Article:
"The data the fund collects during the normal course of business can be used by the fund to predict how long the investor will be in the fund. However, people who should care about what shareholders are doing don't maintain the data on shareholder trading patterns. The data I used for my study is transfer-agent level data."
Items such as investor age and the account size can be indicators of intentions and time horizon. The data shows that investors in their sixties or seventies are much more likely to close out an account than someone in their thirties or forties, Johnson pointed out, adding that those in their sixties or seventies "are likely to have a shorter horizon. On the surface we know that age is going to be a major factor."
Account size can also be a telltale indicator. The bigger the account size, the more likely it is to close. "Someone coming into an account with a couple of thousand dollars will have a much longer horizon than the person who comes in with $50,000 or $100,000," he said.
Johnson also said that the way in which funds are purchased, either from the fund directly via a transfer agent or through a broker, can be used to predict investment horizons, which in turn can help predict wealth transfers. In general, short-term investors tend to buy funds indirectly.
The cost to long-term shareholders can be significant, according to Johnson. He compared costs associated with funds sold directly, via a transfer agent, to those sold indirectly, through brokers, such as E*Trade. In order to determine the financial impact, Johnson said he set out asking this question: If a fund that is direct-sold shifts to allow indirect investors into it, how much money will be drained from long-term, buy-and-hold investors, by having other costs, such as short-term shareholders, in the fund? According to Johnson's calculations, this structure saps 51 basis points a year from long-term shareholders. "That's a big number. It's big relative to 12b-1 fees and it's big relative to management fees. In my mind, it's a real eye-popping number."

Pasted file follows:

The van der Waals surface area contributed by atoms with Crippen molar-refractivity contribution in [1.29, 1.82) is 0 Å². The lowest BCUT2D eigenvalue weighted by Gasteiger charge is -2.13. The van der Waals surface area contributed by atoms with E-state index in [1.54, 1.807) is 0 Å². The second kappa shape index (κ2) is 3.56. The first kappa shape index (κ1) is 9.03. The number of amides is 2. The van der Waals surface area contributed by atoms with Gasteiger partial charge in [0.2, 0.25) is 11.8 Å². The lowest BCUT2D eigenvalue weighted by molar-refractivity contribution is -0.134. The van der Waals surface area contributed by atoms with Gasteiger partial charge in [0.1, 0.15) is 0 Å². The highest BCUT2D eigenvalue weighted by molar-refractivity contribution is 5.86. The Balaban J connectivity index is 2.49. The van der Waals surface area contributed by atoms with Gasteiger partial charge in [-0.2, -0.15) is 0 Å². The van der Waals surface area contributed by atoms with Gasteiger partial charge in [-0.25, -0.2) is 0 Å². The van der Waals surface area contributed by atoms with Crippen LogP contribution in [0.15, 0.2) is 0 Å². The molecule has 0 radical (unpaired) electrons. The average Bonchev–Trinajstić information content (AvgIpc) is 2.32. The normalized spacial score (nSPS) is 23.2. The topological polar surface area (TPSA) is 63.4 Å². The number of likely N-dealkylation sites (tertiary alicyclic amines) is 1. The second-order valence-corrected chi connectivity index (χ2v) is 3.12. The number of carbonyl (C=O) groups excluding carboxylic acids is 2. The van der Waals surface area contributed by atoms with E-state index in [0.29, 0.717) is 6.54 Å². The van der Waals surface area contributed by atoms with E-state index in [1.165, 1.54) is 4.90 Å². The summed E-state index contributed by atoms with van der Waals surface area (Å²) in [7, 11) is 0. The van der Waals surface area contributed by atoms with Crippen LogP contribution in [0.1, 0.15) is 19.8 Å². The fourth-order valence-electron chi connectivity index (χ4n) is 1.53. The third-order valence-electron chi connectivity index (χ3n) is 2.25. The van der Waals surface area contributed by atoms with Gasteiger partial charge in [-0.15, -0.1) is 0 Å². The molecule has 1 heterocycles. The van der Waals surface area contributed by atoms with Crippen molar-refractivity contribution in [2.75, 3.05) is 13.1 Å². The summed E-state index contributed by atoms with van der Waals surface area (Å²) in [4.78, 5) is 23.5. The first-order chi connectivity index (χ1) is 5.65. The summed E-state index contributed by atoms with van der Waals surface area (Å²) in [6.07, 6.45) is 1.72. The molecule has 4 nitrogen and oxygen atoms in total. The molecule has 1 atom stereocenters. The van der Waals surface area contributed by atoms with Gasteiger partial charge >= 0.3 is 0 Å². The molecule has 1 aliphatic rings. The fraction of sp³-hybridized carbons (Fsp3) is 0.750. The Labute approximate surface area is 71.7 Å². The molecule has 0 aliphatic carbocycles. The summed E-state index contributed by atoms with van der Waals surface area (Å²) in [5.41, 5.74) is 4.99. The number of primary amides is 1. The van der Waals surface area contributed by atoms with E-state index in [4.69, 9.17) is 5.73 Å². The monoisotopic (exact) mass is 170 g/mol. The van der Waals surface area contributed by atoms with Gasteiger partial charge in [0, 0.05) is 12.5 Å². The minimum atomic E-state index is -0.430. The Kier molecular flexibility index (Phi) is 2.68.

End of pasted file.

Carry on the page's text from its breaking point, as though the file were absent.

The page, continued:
As for the proposal to impose a 2% redemption on funds held less than five days, Johnson said it is a step in the right direction, but still doesn't solve the problem of wealth transfer. "The problem is that there is going to be someone in the fund who is going to be there for 62 days alongside someone else who has been there for 20 years. So, the person who is in there for 62 days is going to be imposing, on a per-day basis, more costs on the fund than the five-year, 10-year or 20-year investor. So there will still be a wealth transfer. That proposal doesn't solve the problem."
No Easy Solution
While the report points out several inefficiencies in the system, solutions are not as easy to come by. Johnson's research is not a policy paper and offers no concrete solutions to this problem. However, he said one idea may be to separate investors into two different groups, pay them the same return, but charge the group that trades more frequently a fee that is returned to the overall assets of the fund. Another possibility is to bill the individual shareholder directly for the costs their purchases or redemption generate and put that money back into the fund.
"If shareholders are given the same return from the fund but are imposing different costs, we may want to think more carefully whether this is the correct way to structure the mutual fund industry," Johnson said.